Kahikatea berry season

One of the highlights of autumn is the abundance of fruits on the trees of Te Taitokerau, a beautiful and delicious bounty we can all be thankful for. A particularly tempting fruit is the small, orange-red berry of the kahikatea (white pine; Dacrycarpus dacrydioides) tree.

This beautiful native conifer tree grows throughout New Zealand but particularly thrives in wetland and swamp conditions. They are Aotearoa’s tallest indigenous tree, growing up to 60m tall, with a distinctive straight trunk and buttress roots that provide stability in watery conditions. These are ancient trees, the oldest member of the podocarp family, and have survived on our planet for up to 160 million years. They are so ancient that perhaps the first kahikatea berries were eaten by pterodactyls!

The wood of the kahikatea has cultural significance to Māori. It was used medicinally as a tonic for stomach-ache by soaking the wood in water. When burnt, the soot produced by its wood was used as a pigment for traditional tattoos, or tā moko. Early European settlers, meanwhile, found that the timber rotted quickly in water but used it extensively to make butter boxes to ship overseas as the wood is odourless and did not taint the butter.

The berries, known to Māori as koroī, vary in colour from bright orange through red, with a black seed at the top. They are delicious, providing a valuable food source for native species like tūī, kererū/kūkupa (wood pigeon), lizards and invertebrates, as well as for people. Māori harvested the berries from the top of the trees, which was a dangerous job and called for the very best climbers since kahikatea do not typically have lower branches.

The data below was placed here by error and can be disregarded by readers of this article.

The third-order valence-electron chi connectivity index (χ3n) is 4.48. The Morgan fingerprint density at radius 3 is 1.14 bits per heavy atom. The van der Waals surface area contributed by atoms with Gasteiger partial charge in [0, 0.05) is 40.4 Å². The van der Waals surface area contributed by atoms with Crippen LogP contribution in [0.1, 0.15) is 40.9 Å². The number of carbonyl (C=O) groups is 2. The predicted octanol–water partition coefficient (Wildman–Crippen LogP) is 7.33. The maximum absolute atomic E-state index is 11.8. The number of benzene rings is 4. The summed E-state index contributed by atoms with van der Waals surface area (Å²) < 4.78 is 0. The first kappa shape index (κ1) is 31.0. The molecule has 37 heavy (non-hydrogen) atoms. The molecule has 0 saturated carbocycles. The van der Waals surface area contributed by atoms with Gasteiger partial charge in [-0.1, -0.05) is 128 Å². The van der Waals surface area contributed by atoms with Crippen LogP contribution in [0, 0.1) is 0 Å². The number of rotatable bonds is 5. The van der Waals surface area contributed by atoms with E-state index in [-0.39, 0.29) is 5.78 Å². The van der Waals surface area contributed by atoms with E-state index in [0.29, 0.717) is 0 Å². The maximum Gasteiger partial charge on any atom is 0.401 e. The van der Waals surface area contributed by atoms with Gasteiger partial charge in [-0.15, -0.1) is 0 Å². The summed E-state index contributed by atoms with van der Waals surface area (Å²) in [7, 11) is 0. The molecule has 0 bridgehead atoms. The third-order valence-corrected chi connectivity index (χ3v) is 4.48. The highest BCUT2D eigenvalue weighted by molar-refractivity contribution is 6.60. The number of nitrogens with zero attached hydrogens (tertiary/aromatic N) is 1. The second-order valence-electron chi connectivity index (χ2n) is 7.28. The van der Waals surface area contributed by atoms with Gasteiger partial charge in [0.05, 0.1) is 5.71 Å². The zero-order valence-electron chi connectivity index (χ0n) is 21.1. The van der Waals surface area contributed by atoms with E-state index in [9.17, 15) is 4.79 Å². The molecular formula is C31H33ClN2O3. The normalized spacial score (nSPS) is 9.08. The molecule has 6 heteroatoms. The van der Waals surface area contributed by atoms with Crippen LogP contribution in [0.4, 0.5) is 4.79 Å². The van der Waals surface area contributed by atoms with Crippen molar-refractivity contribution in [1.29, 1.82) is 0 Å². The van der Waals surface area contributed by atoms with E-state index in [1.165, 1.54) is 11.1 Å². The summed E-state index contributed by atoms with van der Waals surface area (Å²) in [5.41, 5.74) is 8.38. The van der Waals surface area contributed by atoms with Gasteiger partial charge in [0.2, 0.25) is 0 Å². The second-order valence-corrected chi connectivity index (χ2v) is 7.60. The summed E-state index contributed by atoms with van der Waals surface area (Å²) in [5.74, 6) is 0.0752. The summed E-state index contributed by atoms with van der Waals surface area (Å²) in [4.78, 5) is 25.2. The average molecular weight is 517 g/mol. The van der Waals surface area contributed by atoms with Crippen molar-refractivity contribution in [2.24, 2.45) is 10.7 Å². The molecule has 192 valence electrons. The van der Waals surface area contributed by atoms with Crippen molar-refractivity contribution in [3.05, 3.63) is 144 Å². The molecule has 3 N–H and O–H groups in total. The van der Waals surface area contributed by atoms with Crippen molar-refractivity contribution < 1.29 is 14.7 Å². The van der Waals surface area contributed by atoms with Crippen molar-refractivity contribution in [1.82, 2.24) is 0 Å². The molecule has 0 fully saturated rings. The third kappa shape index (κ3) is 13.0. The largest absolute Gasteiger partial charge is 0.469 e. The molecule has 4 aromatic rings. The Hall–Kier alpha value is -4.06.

Koroi berries on a kahikatea tree (Photo credit: Samantha Hadfield).

Kahikatea at Taikirau Wetland, Maromaku (Photo credit: Samantha Hadfield).

Some years the trees produce such an abundance of berries and seeds that rats and mice flourish. Known as “mast years”, pest populations tend to significantly increase at this time, along with stoats that prey upon them. When the prolific seeds rot or germinate, the plagues of hungry rodents turn to our native birds, lizards, insects and bats instead, decimating populations. In 2019 New Zealand experienced a “mega mast”, a widespread mass seeding event with the biggest beech mast in 40 years coinciding with simultaneous seeding of kahikatea and rimu.

Kahikatea were once found throughout Northland, but the fertile, lowland swamp areas on which they were abundant were ideal for farming, so the trees were extensively cleared and milled. They can be planted as saplings, but groundwater retention is needed, along with fencing to prevent trampling and being eaten by stock. Pest trapping is also important, to prevent pests from stripping the fruit and to ensure that native species can benefit from this important food source.

Koroi berries.

Koroi berries.

You can celebrate these incredible trees, survivors from the time of the dinosaurs, by taking a walk through one of Te Taitokerau’s forest walks at Ōpua or Puketi and marvelling at the beauty of the trees and their wonderful autumn berries.

Other examples of kahikatea swamp forest can be seen on the way to Dargaville near the Wairoa River, or the Paranui Stream Swamp of the Maungataniwha Ecological District.

More information

Some good examples of kahikatea swamp include:

  • Paranui Stream Swamp along Paranui Road, Taipā, is ranked number 23 of the top 150 wetlands in Northland.
  • Puketotara/Patukauwae/Te Keene Stream Swamp along State Highway 10, near Pakaraka, is ranked 73 of the top 150 wetlands in Northland.
Kahikatea at Frith Road Dairylands Wetland, Dargaville.

Kahikatea at Frith Road Dairylands Wetland, Dargaville. Number 63 of the top 150 wetlands in Northland.